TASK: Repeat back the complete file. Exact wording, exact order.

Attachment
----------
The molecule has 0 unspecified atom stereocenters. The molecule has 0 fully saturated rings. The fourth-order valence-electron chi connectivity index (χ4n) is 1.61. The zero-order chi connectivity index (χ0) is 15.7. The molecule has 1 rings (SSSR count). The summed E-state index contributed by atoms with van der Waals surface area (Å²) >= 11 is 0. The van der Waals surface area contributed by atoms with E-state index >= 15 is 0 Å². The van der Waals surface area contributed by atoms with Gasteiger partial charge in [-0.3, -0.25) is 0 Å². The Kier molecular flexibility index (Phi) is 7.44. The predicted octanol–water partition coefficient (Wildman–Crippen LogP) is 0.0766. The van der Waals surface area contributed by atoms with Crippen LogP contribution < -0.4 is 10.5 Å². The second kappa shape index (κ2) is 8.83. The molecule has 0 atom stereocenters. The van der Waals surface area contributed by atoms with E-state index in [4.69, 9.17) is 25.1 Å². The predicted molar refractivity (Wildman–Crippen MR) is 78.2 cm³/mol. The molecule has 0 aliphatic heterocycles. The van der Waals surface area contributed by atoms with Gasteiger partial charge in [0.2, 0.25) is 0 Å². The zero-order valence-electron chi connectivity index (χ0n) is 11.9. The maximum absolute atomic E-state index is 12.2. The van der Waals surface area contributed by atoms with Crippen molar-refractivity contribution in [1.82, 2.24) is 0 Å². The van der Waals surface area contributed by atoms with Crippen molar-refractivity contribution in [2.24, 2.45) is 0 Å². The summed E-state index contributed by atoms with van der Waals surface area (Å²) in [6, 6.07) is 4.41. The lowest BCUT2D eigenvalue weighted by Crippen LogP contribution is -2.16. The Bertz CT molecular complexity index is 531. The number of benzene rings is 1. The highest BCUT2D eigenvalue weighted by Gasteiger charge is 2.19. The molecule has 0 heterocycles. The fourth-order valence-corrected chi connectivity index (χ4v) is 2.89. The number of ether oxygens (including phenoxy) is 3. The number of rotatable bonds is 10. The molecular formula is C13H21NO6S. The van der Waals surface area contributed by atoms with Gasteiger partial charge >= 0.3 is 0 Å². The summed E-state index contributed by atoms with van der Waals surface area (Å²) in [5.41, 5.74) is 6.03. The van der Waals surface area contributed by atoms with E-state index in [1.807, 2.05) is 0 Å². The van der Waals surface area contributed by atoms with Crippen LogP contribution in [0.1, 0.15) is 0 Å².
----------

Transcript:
The molecule has 0 unspecified atom stereocenters. The molecule has 0 fully saturated rings. The fourth-order valence-electron chi connectivity index (χ4n) is 1.61. The zero-order chi connectivity index (χ0) is 15.7. The molecule has 1 rings (SSSR count). The summed E-state index contributed by atoms with van der Waals surface area (Å²) >= 11 is 0. The van der Waals surface area contributed by atoms with E-state index >= 15 is 0 Å². The van der Waals surface area contributed by atoms with Gasteiger partial charge in [-0.3, -0.25) is 0 Å². The Kier molecular flexibility index (Phi) is 7.44. The predicted octanol–water partition coefficient (Wildman–Crippen LogP) is 0.0766. The van der Waals surface area contributed by atoms with Crippen LogP contribution < -0.4 is 10.5 Å². The second kappa shape index (κ2) is 8.83. The molecule has 0 atom stereocenters. The van der Waals surface area contributed by atoms with E-state index in [4.69, 9.17) is 25.1 Å². The predicted molar refractivity (Wildman–Crippen MR) is 78.2 cm³/mol. The molecule has 0 aliphatic heterocycles. The van der Waals surface area contributed by atoms with Gasteiger partial charge in [0.2, 0.25) is 0 Å². The zero-order valence-electron chi connectivity index (χ0n) is 11.9. The maximum absolute atomic E-state index is 12.2. The van der Waals surface area contributed by atoms with Crippen molar-refractivity contribution in [1.82, 2.24) is 0 Å². The van der Waals surface area contributed by atoms with Crippen molar-refractivity contribution in [2.24, 2.45) is 0 Å². The summed E-state index contributed by atoms with van der Waals surface area (Å²) in [6, 6.07) is 4.41. The lowest BCUT2D eigenvalue weighted by Crippen LogP contribution is -2.16. The Bertz CT molecular complexity index is 531. The number of benzene rings is 1. The highest BCUT2D eigenvalue weighted by Gasteiger charge is 2.19. The molecule has 0 heterocycles. The fourth-order valence-corrected chi connectivity index (χ4v) is 2.89. The number of ether oxygens (including phenoxy) is 3. The number of rotatable bonds is 10. The molecular formula is C13H21NO6S. The van der Waals surface area contributed by atoms with Gasteiger partial charge >= 0.3 is 0 Å². The summed E-state index contributed by atoms with van der Waals surface area (Å²) in [5.41, 5.74) is 6.03. The van der Waals surface area contributed by atoms with E-state index in [1.807, 2.05) is 0 Å². The van der Waals surface area contributed by atoms with Crippen LogP contribution in [0.1, 0.15) is 0 Å².